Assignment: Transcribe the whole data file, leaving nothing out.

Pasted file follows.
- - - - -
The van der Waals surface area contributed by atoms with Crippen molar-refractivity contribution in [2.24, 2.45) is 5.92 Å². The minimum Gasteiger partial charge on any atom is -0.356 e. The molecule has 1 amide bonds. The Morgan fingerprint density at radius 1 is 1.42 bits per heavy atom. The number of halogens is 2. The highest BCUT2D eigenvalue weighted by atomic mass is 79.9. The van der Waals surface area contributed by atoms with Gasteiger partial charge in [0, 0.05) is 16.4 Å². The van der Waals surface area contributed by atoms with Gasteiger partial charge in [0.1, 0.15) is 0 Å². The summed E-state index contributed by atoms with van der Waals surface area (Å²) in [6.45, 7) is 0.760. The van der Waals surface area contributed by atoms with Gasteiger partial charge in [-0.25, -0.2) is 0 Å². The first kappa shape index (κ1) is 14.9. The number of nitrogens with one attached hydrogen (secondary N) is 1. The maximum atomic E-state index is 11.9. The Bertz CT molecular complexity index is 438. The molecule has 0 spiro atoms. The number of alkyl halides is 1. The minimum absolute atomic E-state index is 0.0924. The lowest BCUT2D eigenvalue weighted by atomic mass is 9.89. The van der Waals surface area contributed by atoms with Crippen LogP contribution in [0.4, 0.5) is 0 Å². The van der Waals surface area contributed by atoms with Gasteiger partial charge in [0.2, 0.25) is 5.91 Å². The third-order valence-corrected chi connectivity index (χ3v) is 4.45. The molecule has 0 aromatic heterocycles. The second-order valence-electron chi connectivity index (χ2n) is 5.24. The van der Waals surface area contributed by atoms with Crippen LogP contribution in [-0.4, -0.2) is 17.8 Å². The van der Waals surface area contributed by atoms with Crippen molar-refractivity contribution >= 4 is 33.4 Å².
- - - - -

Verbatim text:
The van der Waals surface area contributed by atoms with Crippen molar-refractivity contribution in [2.24, 2.45) is 5.92 Å². The minimum Gasteiger partial charge on any atom is -0.356 e. The molecule has 1 amide bonds. The Morgan fingerprint density at radius 1 is 1.42 bits per heavy atom. The number of halogens is 2. The highest BCUT2D eigenvalue weighted by atomic mass is 79.9. The van der Waals surface area contributed by atoms with Gasteiger partial charge in [0, 0.05) is 16.4 Å². The van der Waals surface area contributed by atoms with Gasteiger partial charge in [0.1, 0.15) is 0 Å². The summed E-state index contributed by atoms with van der Waals surface area (Å²) in [6.45, 7) is 0.760. The van der Waals surface area contributed by atoms with Gasteiger partial charge in [-0.25, -0.2) is 0 Å². The first kappa shape index (κ1) is 14.9. The number of nitrogens with one attached hydrogen (secondary N) is 1. The maximum atomic E-state index is 11.9. The Bertz CT molecular complexity index is 438. The molecule has 0 spiro atoms. The number of alkyl halides is 1. The minimum absolute atomic E-state index is 0.0924. The lowest BCUT2D eigenvalue weighted by atomic mass is 9.89. The van der Waals surface area contributed by atoms with Crippen LogP contribution in [0.4, 0.5) is 0 Å². The van der Waals surface area contributed by atoms with Gasteiger partial charge in [0.2, 0.25) is 5.91 Å². The third-order valence-corrected chi connectivity index (χ3v) is 4.45. The molecule has 0 aromatic heterocycles. The second-order valence-electron chi connectivity index (χ2n) is 5.24. The van der Waals surface area contributed by atoms with Crippen LogP contribution in [-0.4, -0.2) is 17.8 Å². The van der Waals surface area contributed by atoms with Crippen molar-refractivity contribution >= 4 is 33.4 Å².